But is it really about lack of data-driven culture of simply lack of data skills and data mindset of the individuals who work in the companies? You cannot really build a culture around something that people do not understand!
Is there anything investors can do to avoid testosterone-fuelled traders? One approach might be to seek out fund managers with long, thin faces. Or perhaps women and older men who are known to have less testosterone in their bodies. Another would be to bypass human managers altogether. If emotions inhibit traders’ ability to think rationally during market booms and busts, investors might be better off entrusting their money either to static index funds, or to trading algorithms without any emotions at all.
Data translator is probably the least sexy title one could come up with, but otherwise this article talks about a very real issue: shortage of people who are able to bridge the business world and the data science one.
More recently, however, companies have widened their aperture, recognizing that success with AI and analytics requires not just data scientists but entire cross-functional, agile teams that include data engineers, data architects, data-visualization experts, and—perhaps most important—translators.
While we do not analyse these theories in detail, a simple empirical test can help distinguish the relative importance of these two categories of explanation – purely technology-based or not – for rising mean-median inequality and the falling labour share. More rapid technological progress should cause faster productivity growth – so, if some aspect of faster technological progress has caused inequality, we should see periods of faster productivity growth come alongside more rapid growth in inequality.
We find very little evidence for this. Our regressions find no significant relationship between productivity growth and changes in mean-median inequality, and very little relationship between productivity growth and changes in the labour share. In addition, as Table 1 shows, the two periods of slower productivity growth (1973-1996 and 2003-2014) were associated with faster growth in inequality (an increasing mean/median ratio and a falling labour share).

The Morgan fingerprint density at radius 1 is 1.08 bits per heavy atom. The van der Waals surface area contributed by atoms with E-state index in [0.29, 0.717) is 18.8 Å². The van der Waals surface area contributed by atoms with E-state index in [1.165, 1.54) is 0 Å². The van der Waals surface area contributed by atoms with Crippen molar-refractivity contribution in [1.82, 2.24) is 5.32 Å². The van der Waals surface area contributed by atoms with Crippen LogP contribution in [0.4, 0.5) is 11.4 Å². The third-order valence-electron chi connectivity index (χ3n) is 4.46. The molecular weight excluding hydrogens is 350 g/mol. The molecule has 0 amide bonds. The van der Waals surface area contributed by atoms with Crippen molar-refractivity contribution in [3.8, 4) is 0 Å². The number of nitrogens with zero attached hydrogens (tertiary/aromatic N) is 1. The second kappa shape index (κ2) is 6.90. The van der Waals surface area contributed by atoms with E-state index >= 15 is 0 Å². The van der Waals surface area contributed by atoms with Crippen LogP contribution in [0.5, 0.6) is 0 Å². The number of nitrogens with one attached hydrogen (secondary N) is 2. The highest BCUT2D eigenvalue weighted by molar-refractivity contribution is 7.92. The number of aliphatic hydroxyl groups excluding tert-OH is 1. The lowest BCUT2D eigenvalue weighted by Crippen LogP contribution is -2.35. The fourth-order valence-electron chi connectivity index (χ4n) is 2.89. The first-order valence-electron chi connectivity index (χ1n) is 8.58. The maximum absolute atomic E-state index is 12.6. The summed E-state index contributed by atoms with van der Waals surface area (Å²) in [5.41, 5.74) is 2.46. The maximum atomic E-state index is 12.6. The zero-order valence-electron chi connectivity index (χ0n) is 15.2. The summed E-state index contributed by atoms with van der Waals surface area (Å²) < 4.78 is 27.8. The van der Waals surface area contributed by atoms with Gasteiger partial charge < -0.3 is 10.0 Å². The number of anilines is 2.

Should the world follow the American model — extreme capitalism, no public investment, cruelty as a way of life, the perversion of everyday virtue — then these new social pathologies will follow, too. They are new diseases of the body social that have emerged from the diet of junk food — junk media, junk science, junk culture, junk punditry, junk economics, people treating one another and their society like junk — that America has fed upon for too long.
Don’t try to resolve fundamental conflicts with your spouse or roommates. The only people who win marital arguments about bedrock values are divorce lawyers.
I mean, you wouldn’t say “I have a free hour; I bet I could solve the Israel/Palestinian conflict and still have time for a spot of tennis!” So why do you try to use the same hour to convince your spouse that potato salad should have pickles in it?
Nobody wants to produce boring presentations that waste everybody’s time, but they do; nobody wants to train machine learning algorithms that produce misleading predictions, but they will.
Software doesn’t always end up being the productivity panacea that it promises to be. As its victims know all too well, “death by PowerPoint,” the poor use of the presentation software, sucks the life and energy out of far too many meetings. And audit after enterprise audit reveals spreadsheets rife with errors and macro miscalculations. Email and chat facilitate similar dysfunction; inbox overload demonstrably hurts managerial performance and morale. No surprises here — this is sadly a global reality that we’re all too familiar with.
The narrative was written by historians,” she says, “but I see it alive before me.”
At a cloud computing event in D.C. several years ago, I sat at dinner with a French diplomat. Part of the EU parliament, he was in charge of data privacy. “Do you know why the French hate traffic cameras?” he asked me. “Because we can overlook a smudge of lipstick or a whiff of cologne on our partners’ shirts. But we can’t ignore a photograph of them in a car with a lover.”
Indeed, the French amended the laws regarding traffic camera evidence, only sending a photo when a dispute occurs. As he pointed out, “French society functions in the gray areas of legality. Data is too black and white.”